June 12, 1931

CON

Henry Herbert Stevens (Minister of Trade and Commerce)

Conservative (1867-1942)

Mr. STEVENS:

Now, Mr. Speaker, that

is absolutely wrong. I should like to ask my hon. friend in common decency, when an offer such as this is made by the government-and I might say that the details as to exactly how this bounty will be paid have not yet been disclosed-

Topic:   THE BUDGET
Subtopic:   CONTINUATION OF THE DEBATE ON THE ANNUAL FINANCIAL STATEMENT OF THE MINISTER OF FINANCE
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LIB

Ernest Lapointe

Liberal

Mr. LAPOINTE:

This is an abusive

speech, Mr. Speaker.

Topic:   THE BUDGET
Subtopic:   CONTINUATION OF THE DEBATE ON THE ANNUAL FINANCIAL STATEMENT OF THE MINISTER OF FINANCE
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CON

Henry Herbert Stevens (Minister of Trade and Commerce)

Conservative (1867-1942)

Mr. STEVENS:

It is not.

Topic:   THE BUDGET
Subtopic:   CONTINUATION OF THE DEBATE ON THE ANNUAL FINANCIAL STATEMENT OF THE MINISTER OF FINANCE
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LIB

Ernest Lapointe

Liberal

Mr. LAPOINTE:

I rise to a point of

order; my hon. friend is delivering an abusive speech.

Topic:   THE BUDGET
Subtopic:   CONTINUATION OF THE DEBATE ON THE ANNUAL FINANCIAL STATEMENT OF THE MINISTER OF FINANCE
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CON

Henry Herbert Stevens (Minister of Trade and Commerce)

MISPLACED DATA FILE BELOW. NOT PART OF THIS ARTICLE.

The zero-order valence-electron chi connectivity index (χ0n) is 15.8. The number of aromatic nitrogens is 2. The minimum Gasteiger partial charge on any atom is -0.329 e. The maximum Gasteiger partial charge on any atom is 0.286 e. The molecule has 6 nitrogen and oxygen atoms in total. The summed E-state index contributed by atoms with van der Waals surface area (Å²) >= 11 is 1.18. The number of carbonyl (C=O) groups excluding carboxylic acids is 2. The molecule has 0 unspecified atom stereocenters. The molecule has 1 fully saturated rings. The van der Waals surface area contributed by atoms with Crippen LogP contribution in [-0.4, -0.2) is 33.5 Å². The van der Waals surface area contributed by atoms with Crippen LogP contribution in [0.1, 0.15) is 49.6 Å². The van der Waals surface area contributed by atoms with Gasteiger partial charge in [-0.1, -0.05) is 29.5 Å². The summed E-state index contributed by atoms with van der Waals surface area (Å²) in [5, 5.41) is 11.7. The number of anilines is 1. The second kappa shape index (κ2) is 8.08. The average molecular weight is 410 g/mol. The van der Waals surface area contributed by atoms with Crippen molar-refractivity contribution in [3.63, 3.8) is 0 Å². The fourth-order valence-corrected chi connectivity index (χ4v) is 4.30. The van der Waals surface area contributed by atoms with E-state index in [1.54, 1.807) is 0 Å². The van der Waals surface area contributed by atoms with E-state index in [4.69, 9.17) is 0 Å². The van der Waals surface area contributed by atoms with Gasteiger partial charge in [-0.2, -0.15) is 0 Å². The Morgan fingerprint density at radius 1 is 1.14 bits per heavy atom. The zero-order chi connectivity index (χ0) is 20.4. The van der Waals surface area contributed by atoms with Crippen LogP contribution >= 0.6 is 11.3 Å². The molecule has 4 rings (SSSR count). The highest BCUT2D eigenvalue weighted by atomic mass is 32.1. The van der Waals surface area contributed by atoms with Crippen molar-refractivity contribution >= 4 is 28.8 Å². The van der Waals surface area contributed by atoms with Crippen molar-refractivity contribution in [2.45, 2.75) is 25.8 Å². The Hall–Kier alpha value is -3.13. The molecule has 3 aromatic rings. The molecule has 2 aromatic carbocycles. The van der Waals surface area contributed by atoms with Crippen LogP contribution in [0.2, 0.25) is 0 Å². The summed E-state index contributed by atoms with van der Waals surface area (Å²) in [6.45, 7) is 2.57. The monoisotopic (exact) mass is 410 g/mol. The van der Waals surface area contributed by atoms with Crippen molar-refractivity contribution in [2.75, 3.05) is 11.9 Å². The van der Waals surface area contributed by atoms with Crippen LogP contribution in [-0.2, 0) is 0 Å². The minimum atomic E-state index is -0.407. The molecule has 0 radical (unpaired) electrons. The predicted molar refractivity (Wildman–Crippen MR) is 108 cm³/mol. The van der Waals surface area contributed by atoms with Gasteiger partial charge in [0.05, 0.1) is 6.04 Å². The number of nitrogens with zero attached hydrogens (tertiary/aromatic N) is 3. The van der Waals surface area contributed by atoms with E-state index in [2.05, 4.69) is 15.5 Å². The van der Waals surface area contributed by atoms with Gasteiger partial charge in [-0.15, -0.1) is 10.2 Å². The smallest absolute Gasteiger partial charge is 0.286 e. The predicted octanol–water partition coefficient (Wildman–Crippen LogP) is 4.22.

Conservative (1867-1942)

Mr. STEVENS:

I am asking the hon

gentleman a question.

Topic:   THE BUDGET
Subtopic:   CONTINUATION OF THE DEBATE ON THE ANNUAL FINANCIAL STATEMENT OF THE MINISTER OF FINANCE
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LIB

Ernest Lapointe

Liberal

Mr. LAPOINTE:

The hon. member is

asking a privilege.

Topic:   THE BUDGET
Subtopic:   CONTINUATION OF THE DEBATE ON THE ANNUAL FINANCIAL STATEMENT OF THE MINISTER OF FINANCE
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CON

Henry Herbert Stevens (Minister of Trade and Commerce)

Conservative (1867-1942)

Mr. STEVENS:

I am not asking any

privilege. When a genuine offer is made to the people of western Canada of 5 cents a bushel, which is the proposal towards the relief of the conditions of the wheat grower of the west, and when, as I have already intimated, the details of how this is to be paid are not yet stated, is it fair for my hon. friend to say that that is an indirect way of helping the railways? I ask him if that is a fair presentation of the offer made in the budget.

Topic:   THE BUDGET
Subtopic:   CONTINUATION OF THE DEBATE ON THE ANNUAL FINANCIAL STATEMENT OF THE MINISTER OF FINANCE
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LIB

William Richard Motherwell

Liberal

Mr. MOTHERWELL:

The hon. gentleman himself does not know how it is going to work out. Not a single hon. member opposite does.

Topic:   THE BUDGET